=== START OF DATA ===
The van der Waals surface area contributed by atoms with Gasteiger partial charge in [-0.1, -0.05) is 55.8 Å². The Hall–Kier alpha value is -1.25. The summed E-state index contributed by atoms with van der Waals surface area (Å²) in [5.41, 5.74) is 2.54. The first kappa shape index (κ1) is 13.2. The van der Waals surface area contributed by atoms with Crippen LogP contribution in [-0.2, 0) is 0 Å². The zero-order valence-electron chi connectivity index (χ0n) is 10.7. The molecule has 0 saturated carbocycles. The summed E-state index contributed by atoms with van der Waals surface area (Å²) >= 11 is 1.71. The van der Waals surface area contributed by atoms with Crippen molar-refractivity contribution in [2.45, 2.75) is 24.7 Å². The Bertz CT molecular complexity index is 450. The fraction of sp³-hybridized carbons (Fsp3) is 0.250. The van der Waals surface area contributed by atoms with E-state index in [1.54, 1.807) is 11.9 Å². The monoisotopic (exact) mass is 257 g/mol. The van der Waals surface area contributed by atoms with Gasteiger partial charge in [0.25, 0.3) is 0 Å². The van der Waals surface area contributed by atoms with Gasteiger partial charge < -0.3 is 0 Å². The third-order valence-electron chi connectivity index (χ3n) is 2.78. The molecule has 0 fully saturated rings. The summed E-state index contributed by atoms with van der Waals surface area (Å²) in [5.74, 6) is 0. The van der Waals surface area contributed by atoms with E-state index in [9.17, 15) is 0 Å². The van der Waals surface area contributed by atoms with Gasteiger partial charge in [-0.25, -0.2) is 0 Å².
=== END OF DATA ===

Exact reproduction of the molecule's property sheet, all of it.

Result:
The van der Waals surface area contributed by atoms with Gasteiger partial charge in [-0.1, -0.05) is 55.8 Å². The Hall–Kier alpha value is -1.25. The summed E-state index contributed by atoms with van der Waals surface area (Å²) in [5.41, 5.74) is 2.54. The first kappa shape index (κ1) is 13.2. The van der Waals surface area contributed by atoms with Crippen LogP contribution in [-0.2, 0) is 0 Å². The zero-order valence-electron chi connectivity index (χ0n) is 10.7. The molecule has 0 saturated carbocycles. The summed E-state index contributed by atoms with van der Waals surface area (Å²) >= 11 is 1.71. The van der Waals surface area contributed by atoms with Crippen molar-refractivity contribution in [2.45, 2.75) is 24.7 Å². The Bertz CT molecular complexity index is 450. The fraction of sp³-hybridized carbons (Fsp3) is 0.250. The van der Waals surface area contributed by atoms with E-state index in [1.54, 1.807) is 11.9 Å². The monoisotopic (exact) mass is 257 g/mol. The van der Waals surface area contributed by atoms with Gasteiger partial charge in [0.25, 0.3) is 0 Å². The van der Waals surface area contributed by atoms with Gasteiger partial charge < -0.3 is 0 Å². The third-order valence-electron chi connectivity index (χ3n) is 2.78. The molecule has 0 fully saturated rings. The summed E-state index contributed by atoms with van der Waals surface area (Å²) in [5.74, 6) is 0. The van der Waals surface area contributed by atoms with E-state index in [9.17, 15) is 0 Å². The van der Waals surface area contributed by atoms with Gasteiger partial charge in [-0.25, -0.2) is 0 Å².